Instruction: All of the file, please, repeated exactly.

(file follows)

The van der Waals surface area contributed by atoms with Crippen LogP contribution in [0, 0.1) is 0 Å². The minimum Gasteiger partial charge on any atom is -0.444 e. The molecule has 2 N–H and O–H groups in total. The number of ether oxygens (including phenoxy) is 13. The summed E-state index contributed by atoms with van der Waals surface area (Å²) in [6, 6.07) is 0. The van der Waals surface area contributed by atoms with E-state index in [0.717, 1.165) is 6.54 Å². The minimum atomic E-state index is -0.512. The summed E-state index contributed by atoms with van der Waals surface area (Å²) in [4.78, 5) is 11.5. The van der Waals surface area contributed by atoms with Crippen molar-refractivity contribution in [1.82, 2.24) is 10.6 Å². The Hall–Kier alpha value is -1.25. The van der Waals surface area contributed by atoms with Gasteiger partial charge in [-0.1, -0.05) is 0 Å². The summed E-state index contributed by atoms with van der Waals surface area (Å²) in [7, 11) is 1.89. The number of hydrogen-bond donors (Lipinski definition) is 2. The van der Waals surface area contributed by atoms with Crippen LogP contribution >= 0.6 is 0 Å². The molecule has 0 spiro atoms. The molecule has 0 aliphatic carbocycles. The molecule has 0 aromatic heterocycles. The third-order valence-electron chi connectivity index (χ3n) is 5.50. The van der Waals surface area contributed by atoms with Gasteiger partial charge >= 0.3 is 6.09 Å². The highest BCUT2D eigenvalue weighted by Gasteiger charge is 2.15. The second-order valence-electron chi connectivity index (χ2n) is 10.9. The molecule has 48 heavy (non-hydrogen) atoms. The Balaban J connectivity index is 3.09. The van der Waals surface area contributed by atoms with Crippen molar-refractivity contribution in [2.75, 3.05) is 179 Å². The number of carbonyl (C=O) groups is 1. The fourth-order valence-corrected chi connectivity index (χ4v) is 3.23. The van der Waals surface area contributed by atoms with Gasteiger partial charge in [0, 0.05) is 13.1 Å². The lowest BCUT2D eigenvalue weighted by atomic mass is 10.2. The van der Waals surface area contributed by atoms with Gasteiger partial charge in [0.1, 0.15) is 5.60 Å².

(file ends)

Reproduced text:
The van der Waals surface area contributed by atoms with Crippen LogP contribution in [0, 0.1) is 0 Å². The minimum Gasteiger partial charge on any atom is -0.444 e. The molecule has 2 N–H and O–H groups in total. The number of ether oxygens (including phenoxy) is 13. The summed E-state index contributed by atoms with van der Waals surface area (Å²) in [6, 6.07) is 0. The van der Waals surface area contributed by atoms with E-state index in [0.717, 1.165) is 6.54 Å². The minimum atomic E-state index is -0.512. The summed E-state index contributed by atoms with van der Waals surface area (Å²) in [4.78, 5) is 11.5. The van der Waals surface area contributed by atoms with Crippen molar-refractivity contribution in [1.82, 2.24) is 10.6 Å². The Hall–Kier alpha value is -1.25. The van der Waals surface area contributed by atoms with Gasteiger partial charge in [-0.1, -0.05) is 0 Å². The summed E-state index contributed by atoms with van der Waals surface area (Å²) in [7, 11) is 1.89. The number of hydrogen-bond donors (Lipinski definition) is 2. The van der Waals surface area contributed by atoms with Crippen LogP contribution >= 0.6 is 0 Å². The molecule has 0 spiro atoms. The molecule has 0 aliphatic carbocycles. The molecule has 0 aromatic heterocycles. The third-order valence-electron chi connectivity index (χ3n) is 5.50. The van der Waals surface area contributed by atoms with Gasteiger partial charge >= 0.3 is 6.09 Å². The highest BCUT2D eigenvalue weighted by Gasteiger charge is 2.15. The second-order valence-electron chi connectivity index (χ2n) is 10.9. The molecule has 48 heavy (non-hydrogen) atoms. The Balaban J connectivity index is 3.09. The van der Waals surface area contributed by atoms with Crippen molar-refractivity contribution in [2.75, 3.05) is 179 Å². The number of carbonyl (C=O) groups is 1. The fourth-order valence-corrected chi connectivity index (χ4v) is 3.23. The van der Waals surface area contributed by atoms with Gasteiger partial charge in [0, 0.05) is 13.1 Å². The lowest BCUT2D eigenvalue weighted by atomic mass is 10.2. The van der Waals surface area contributed by atoms with Gasteiger partial charge in [0.1, 0.15) is 5.60 Å².